So here I am, I’m around four or five years old, settled back into an armchair in front of a blazing fire, the sound of my Grandma washing up in the kitchen and, over there, on the shelf next to the fire, sits a transistor radio the size of a large shoebox. I’m waiting for Listen with Mother…cue piano music…and the soft tones of presenter Daphne Oxenford ‘Are you sitting comfortably? Then I’ll begin…’
I was hooked on radio from that moment on. Progressing from Listen with Mother, on what used to be called the BBC Home Service to….well, next image…here I am, I’m around fifteen or sixteen years old…snuggled up under my blankets and on the shelf next to my bed, a small, lemon-yellow transistor radio that I have to turn regularly to pick up the signal of….Radio Caroline. Or, if the signal was better, Radio Luxembourg. The excitement of listening to a Pirate Radio station far outweighed the inconvenience of the constant fade-out of the signal. In fact, you almost felt that you were out there battling the waves, and battling the BBC with their monopoly on broadcasting, alongside the presenters (‘This is….Emperor Rosko!’)
Radio, in one form or another, has accompanied me through the years and across the channel to France. And what a faithful friend it has proved. Whether it’s music or words, there is always this other world waiting, a world that you can step into in order to escape from or to enhance real life.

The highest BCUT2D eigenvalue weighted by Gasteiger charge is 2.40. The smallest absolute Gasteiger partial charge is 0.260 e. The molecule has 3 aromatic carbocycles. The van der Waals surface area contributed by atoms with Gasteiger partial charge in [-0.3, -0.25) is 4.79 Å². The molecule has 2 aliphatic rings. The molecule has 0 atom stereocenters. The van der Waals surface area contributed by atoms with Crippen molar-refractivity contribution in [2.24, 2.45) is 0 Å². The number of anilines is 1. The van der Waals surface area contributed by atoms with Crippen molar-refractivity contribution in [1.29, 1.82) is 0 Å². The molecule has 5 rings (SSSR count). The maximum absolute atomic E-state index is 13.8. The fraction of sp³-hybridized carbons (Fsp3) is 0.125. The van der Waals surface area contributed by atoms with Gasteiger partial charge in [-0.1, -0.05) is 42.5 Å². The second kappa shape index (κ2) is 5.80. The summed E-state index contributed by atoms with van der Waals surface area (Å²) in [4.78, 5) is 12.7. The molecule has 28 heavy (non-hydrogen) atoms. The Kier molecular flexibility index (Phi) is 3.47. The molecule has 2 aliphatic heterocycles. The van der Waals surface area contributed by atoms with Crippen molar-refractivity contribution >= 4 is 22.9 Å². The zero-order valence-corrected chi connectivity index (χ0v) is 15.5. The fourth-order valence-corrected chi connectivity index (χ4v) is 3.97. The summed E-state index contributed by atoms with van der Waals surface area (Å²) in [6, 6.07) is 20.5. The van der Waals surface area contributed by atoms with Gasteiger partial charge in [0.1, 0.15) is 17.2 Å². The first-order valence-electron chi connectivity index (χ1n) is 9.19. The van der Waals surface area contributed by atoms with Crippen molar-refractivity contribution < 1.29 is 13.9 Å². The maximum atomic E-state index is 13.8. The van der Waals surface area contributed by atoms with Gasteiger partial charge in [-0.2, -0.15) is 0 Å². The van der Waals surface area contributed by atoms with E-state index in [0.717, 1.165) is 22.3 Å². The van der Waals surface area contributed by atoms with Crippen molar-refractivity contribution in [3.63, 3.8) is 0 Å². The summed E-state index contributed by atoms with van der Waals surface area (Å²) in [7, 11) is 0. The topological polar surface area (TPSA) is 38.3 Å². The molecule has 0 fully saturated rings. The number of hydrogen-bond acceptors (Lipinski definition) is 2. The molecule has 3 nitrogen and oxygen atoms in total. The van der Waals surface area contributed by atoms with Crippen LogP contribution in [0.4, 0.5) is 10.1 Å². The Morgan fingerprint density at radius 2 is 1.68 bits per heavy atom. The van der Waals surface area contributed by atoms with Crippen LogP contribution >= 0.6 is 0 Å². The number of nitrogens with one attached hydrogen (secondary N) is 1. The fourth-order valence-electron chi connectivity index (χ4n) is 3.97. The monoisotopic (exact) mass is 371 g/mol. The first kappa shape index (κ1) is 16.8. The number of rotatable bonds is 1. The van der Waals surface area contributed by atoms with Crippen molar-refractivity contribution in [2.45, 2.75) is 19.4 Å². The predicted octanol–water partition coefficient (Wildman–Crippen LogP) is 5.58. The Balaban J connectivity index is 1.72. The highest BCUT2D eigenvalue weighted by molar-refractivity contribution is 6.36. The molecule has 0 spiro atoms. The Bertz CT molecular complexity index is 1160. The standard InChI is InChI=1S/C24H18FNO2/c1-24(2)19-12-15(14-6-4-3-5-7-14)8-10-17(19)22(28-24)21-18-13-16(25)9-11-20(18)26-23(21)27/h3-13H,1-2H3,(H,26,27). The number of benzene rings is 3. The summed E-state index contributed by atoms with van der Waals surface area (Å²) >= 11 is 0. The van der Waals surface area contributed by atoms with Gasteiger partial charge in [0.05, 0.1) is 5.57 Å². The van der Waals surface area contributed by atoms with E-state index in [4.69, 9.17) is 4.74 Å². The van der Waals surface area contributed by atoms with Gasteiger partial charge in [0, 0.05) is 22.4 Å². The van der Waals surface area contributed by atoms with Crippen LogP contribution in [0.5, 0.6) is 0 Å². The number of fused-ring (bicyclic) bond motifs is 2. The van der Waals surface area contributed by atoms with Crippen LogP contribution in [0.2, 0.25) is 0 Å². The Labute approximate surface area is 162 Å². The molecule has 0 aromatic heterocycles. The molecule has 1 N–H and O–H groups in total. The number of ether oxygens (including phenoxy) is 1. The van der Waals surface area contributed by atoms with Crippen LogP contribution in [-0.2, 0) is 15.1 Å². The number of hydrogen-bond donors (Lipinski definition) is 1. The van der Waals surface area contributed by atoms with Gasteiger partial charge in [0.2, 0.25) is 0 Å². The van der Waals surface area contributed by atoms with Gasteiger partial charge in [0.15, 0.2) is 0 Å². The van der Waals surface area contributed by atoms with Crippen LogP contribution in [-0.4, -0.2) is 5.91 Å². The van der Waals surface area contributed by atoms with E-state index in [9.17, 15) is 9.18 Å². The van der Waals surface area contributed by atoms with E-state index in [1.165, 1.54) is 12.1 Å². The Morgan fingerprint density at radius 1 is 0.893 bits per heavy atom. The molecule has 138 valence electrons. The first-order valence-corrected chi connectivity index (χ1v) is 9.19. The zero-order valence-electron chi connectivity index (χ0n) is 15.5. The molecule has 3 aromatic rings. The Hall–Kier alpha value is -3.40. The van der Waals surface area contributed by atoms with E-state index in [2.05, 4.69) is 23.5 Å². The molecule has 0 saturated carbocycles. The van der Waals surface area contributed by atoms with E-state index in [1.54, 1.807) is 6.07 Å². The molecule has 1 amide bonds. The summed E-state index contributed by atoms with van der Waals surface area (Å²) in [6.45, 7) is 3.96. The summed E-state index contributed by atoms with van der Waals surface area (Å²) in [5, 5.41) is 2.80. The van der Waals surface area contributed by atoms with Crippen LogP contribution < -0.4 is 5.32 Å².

Music obviously has played its part, but for me, it’s often the stories that draw me in. A hangover from Listen with Mother, maybe? So the new technology…online radio and podcasts…puts me in seventh heaven. And not just me, apparently. A study carried out by scientists on podcast listeners, using an MRI scanner, (reported by Benedict Carey in a New York Times article ‘Your Brain on Podcasts’ from 2016) revealed that the action of listening sparked a ‘kaleidoscope of activation’ in the brain. The study referred to a whole range of ways that listeners experience the words in these spoken stories.
The podcast used for the study was ‘The Moth Radio Hour’ which just happens to be a favourite of mine and which features real people recounting real-life stories. (My other favourites are ‘Stuff to Blow Your Mind’ and ‘All in the Mind’. Yes, I know. It takes all sorts.)
If you’re in the mood for research, a study dating back to 2011 (reported by Liz Thomas in a Daily Mail article ‘Why Listening to the Radio gives us more pleasure…’) maintains that, out of a range of media available, ‘radio had the most mood-enhancing effect’.
So is it any surprise that I find myself in 2017 co-presenting a radio show where people from all walks of life….and I’m talking actors and authors, chefs and engineers, come on and tell us their stories? If you’re looking for ‘mood-enhancing’, that’s what we’re all about. The guests’ stories, stemming from real-life experiences, inform and entertain, make us think and make us laugh. If you’ve listened to Gwen, Liz, Dave and myself on Girls Do Coffee, you’ll know that laughter is an essential element – a recent guest, Sacha Dench who followed the migratory flight of swans in a microlight, commented that she had done many media interviews before but that our show was ‘by far the most fun.’
It’s a privilege to be allowed into someone’s life, even for just an hour or two, and I am extremely appreciative of the invitation. I know that I’m a listener for life when it comes to radio, but I consider that I’m also a listener to life when someone opens up their world and invites us in.
Deborah Alexander – www.reflective-writing-group.org